In the case of simple, there is no way for systemd to determine when the daemon is actually active and providing the service that subsequent services may depend on. If using "socket activation" (a feature by which systemd allocates the sockets a daemon will listen on and passes them to the daemon to use), this may not matter. However, most daemons not written for systemd are not able to accept preexisting sockets, and even if they can, this might preclude some of their functionality.
    So, how do the clients (or, "subsequent services") find out that the service is available normally? Is it a PID file? Does it listen on a SOCKET? How does OpenRC determine when the service is "ready"? The answer may be surprisingly similar to what you would have to do if you use systemd...but I couldn't tell you without a concrete example.

    I find all of the systemd documentation and publications helpful, regardless, for my simple usecase (a "user").

    Leave a comment:


  • Chousuke
    replied
    Originally posted by Vim_User View Post
    Please read this, it explains what I mean. Afterwards, please be so kind tell me where exactly it is incorrect: http://ewontfix.com/15/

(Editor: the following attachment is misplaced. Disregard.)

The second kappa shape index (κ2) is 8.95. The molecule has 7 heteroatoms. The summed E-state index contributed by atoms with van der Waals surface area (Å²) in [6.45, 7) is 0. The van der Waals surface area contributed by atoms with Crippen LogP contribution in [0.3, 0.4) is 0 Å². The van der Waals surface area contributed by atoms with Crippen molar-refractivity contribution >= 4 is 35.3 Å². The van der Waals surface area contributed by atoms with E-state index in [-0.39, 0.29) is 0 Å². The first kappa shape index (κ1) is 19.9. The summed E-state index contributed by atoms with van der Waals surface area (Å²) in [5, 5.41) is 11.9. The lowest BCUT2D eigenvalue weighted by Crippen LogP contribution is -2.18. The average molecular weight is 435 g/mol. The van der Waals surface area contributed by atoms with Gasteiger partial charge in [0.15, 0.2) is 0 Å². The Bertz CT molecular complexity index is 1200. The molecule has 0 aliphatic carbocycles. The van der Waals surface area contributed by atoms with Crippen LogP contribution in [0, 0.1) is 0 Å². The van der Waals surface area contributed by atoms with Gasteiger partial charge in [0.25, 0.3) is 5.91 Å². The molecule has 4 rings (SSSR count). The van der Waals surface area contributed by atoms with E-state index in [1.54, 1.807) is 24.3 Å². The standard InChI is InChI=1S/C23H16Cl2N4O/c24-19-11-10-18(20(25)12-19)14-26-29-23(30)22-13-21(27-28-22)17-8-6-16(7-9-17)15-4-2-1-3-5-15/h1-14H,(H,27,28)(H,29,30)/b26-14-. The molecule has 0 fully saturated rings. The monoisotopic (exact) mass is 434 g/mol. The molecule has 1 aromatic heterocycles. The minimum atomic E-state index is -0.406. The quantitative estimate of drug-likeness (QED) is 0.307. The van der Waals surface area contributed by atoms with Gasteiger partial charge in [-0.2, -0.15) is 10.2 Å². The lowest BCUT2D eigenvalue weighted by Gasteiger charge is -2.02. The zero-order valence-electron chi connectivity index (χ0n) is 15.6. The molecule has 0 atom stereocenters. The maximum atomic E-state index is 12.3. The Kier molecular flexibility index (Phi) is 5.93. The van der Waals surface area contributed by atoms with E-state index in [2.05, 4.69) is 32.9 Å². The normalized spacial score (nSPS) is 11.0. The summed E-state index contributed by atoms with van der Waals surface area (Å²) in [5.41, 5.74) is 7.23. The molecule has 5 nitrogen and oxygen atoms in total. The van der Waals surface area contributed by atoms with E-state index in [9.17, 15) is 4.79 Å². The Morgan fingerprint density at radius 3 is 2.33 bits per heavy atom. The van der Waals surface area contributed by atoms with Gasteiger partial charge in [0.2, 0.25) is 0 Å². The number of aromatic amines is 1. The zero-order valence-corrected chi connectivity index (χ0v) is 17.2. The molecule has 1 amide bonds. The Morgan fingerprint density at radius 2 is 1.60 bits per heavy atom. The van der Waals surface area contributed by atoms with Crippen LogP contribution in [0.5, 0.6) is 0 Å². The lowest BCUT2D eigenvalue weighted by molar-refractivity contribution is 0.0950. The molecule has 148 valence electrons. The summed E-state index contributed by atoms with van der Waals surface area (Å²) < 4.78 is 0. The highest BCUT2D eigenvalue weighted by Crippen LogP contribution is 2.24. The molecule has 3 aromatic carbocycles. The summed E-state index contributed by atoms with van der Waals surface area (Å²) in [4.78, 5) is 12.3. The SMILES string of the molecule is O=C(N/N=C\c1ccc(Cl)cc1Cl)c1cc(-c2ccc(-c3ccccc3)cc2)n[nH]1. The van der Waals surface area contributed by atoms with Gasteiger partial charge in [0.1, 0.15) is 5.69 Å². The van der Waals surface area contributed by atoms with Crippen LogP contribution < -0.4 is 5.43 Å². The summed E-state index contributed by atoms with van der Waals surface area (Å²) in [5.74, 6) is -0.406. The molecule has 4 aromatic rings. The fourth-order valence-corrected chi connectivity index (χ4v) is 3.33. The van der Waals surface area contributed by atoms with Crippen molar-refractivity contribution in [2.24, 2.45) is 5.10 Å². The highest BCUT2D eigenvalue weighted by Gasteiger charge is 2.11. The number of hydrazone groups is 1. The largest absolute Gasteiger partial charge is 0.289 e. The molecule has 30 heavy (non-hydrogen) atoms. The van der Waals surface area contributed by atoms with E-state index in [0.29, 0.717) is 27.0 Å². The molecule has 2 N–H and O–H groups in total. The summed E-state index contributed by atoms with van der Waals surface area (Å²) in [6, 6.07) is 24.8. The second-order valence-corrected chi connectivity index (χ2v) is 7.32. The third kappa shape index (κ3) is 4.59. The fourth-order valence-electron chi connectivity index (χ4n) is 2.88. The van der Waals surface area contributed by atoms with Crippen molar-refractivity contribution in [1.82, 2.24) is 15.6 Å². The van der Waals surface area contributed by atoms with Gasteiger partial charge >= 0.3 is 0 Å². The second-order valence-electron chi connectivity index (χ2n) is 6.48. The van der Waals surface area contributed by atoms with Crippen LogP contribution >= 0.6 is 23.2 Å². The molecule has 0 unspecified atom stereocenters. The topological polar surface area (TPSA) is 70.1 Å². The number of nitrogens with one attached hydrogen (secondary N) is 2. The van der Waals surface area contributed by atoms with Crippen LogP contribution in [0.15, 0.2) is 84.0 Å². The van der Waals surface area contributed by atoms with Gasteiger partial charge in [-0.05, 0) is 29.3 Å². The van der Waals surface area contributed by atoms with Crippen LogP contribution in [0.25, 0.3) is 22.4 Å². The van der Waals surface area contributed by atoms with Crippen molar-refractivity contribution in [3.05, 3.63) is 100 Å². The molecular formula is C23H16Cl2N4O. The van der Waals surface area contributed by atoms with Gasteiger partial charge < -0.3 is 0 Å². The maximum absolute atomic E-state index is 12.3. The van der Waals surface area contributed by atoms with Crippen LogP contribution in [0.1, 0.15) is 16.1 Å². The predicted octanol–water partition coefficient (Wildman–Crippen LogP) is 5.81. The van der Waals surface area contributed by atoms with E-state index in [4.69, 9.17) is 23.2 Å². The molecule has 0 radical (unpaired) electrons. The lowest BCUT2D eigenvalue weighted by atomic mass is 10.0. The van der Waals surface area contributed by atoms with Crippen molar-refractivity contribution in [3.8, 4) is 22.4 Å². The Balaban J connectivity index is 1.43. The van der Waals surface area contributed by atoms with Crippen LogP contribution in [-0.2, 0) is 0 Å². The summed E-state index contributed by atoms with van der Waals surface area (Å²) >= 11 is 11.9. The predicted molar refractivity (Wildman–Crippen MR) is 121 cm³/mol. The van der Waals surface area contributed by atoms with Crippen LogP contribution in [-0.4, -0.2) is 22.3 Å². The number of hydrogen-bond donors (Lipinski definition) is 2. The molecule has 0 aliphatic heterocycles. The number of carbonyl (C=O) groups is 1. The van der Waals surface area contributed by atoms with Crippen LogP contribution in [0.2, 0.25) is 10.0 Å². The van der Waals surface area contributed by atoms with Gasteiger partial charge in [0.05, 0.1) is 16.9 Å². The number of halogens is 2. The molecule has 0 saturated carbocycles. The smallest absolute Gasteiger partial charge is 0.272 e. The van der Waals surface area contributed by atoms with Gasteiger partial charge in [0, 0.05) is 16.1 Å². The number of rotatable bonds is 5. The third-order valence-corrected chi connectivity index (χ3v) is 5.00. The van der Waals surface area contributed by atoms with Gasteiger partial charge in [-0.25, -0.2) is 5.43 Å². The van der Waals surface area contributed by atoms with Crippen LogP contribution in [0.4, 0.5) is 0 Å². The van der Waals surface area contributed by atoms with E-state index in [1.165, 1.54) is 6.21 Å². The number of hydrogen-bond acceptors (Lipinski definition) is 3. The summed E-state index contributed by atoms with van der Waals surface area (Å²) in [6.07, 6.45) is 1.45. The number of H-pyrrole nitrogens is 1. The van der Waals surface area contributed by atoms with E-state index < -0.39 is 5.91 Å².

For robustness, daemons need to be modified, no matter what the design is. Any init that wants to provide asynchronous or dependency based service startup will need something similar.

    sd_notify is a light dependency (it does nothing when systemd isn't actually running, and certainly a dependency on dbus is not required) and actually implements Option 1 in that blog post. (internally, it sends a datagram to a UNIX socket, so if you really wanted to avoid linking against libsystemd, you could reimplement it yourself)

    The rest of the options are there for daemons that can't be modified. In any case, systemd still handles dependencies better than sysvinit.

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  • Vim_User
    replied
    Originally posted by Chousuke View Post
    This is incorrect.
    Please read this, it explains what I mean. Afterwards, please be so kind tell me where exactly it is incorrect: http://ewontfix.com/15/

    Leave a comment:


  • Chousuke
    replied
    Originally posted by Vim_User View Post
    Systemd is not able to reliably start services that are dependent on each other without those services specifically being coded against systemd-libraries and/or DBus. So it is a fail by design, unless you make yourself dependent on those technologies.
    This is incorrect.

    Leave a comment: